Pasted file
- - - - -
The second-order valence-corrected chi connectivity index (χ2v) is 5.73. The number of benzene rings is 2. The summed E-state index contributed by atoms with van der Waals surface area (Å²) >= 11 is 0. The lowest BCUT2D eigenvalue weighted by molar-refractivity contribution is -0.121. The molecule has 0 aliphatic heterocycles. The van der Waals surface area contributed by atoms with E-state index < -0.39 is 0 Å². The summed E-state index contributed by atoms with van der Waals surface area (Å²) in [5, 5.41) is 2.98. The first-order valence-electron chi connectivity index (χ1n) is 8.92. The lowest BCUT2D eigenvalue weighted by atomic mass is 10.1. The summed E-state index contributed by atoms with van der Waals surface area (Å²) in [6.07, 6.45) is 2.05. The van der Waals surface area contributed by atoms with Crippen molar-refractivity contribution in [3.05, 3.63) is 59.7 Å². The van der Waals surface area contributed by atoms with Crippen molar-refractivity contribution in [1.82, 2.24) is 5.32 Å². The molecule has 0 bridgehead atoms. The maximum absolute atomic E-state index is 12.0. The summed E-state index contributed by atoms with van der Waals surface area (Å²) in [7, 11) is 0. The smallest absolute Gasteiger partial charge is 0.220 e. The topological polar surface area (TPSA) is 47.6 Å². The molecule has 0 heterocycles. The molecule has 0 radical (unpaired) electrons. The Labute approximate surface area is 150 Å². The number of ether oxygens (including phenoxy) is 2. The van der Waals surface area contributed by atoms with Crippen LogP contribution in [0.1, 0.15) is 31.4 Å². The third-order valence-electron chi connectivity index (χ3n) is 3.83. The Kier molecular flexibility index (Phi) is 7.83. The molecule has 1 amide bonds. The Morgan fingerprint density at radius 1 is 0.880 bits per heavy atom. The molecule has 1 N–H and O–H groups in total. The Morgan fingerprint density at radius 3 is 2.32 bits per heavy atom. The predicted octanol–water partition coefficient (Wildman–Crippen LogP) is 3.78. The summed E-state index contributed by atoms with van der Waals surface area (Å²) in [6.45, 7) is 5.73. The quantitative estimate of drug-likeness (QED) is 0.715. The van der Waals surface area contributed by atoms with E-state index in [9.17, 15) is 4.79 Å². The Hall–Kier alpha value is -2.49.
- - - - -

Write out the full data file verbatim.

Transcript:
The second-order valence-corrected chi connectivity index (χ2v) is 5.73. The number of benzene rings is 2. The summed E-state index contributed by atoms with van der Waals surface area (Å²) >= 11 is 0. The lowest BCUT2D eigenvalue weighted by molar-refractivity contribution is -0.121. The molecule has 0 aliphatic heterocycles. The van der Waals surface area contributed by atoms with E-state index < -0.39 is 0 Å². The summed E-state index contributed by atoms with van der Waals surface area (Å²) in [5, 5.41) is 2.98. The first-order valence-electron chi connectivity index (χ1n) is 8.92. The lowest BCUT2D eigenvalue weighted by atomic mass is 10.1. The summed E-state index contributed by atoms with van der Waals surface area (Å²) in [6.07, 6.45) is 2.05. The van der Waals surface area contributed by atoms with Crippen molar-refractivity contribution in [3.05, 3.63) is 59.7 Å². The van der Waals surface area contributed by atoms with Crippen molar-refractivity contribution in [1.82, 2.24) is 5.32 Å². The molecule has 0 bridgehead atoms. The maximum absolute atomic E-state index is 12.0. The summed E-state index contributed by atoms with van der Waals surface area (Å²) in [7, 11) is 0. The smallest absolute Gasteiger partial charge is 0.220 e. The topological polar surface area (TPSA) is 47.6 Å². The molecule has 0 heterocycles. The molecule has 0 radical (unpaired) electrons. The Labute approximate surface area is 150 Å². The number of ether oxygens (including phenoxy) is 2. The van der Waals surface area contributed by atoms with Crippen LogP contribution in [0.1, 0.15) is 31.4 Å². The third-order valence-electron chi connectivity index (χ3n) is 3.83. The Kier molecular flexibility index (Phi) is 7.83. The molecule has 1 amide bonds. The Morgan fingerprint density at radius 1 is 0.880 bits per heavy atom. The molecule has 1 N–H and O–H groups in total. The Morgan fingerprint density at radius 3 is 2.32 bits per heavy atom. The predicted octanol–water partition coefficient (Wildman–Crippen LogP) is 3.78. The summed E-state index contributed by atoms with van der Waals surface area (Å²) in [6.45, 7) is 5.73. The quantitative estimate of drug-likeness (QED) is 0.715. The van der Waals surface area contributed by atoms with E-state index in [9.17, 15) is 4.79 Å². The Hall–Kier alpha value is -2.49.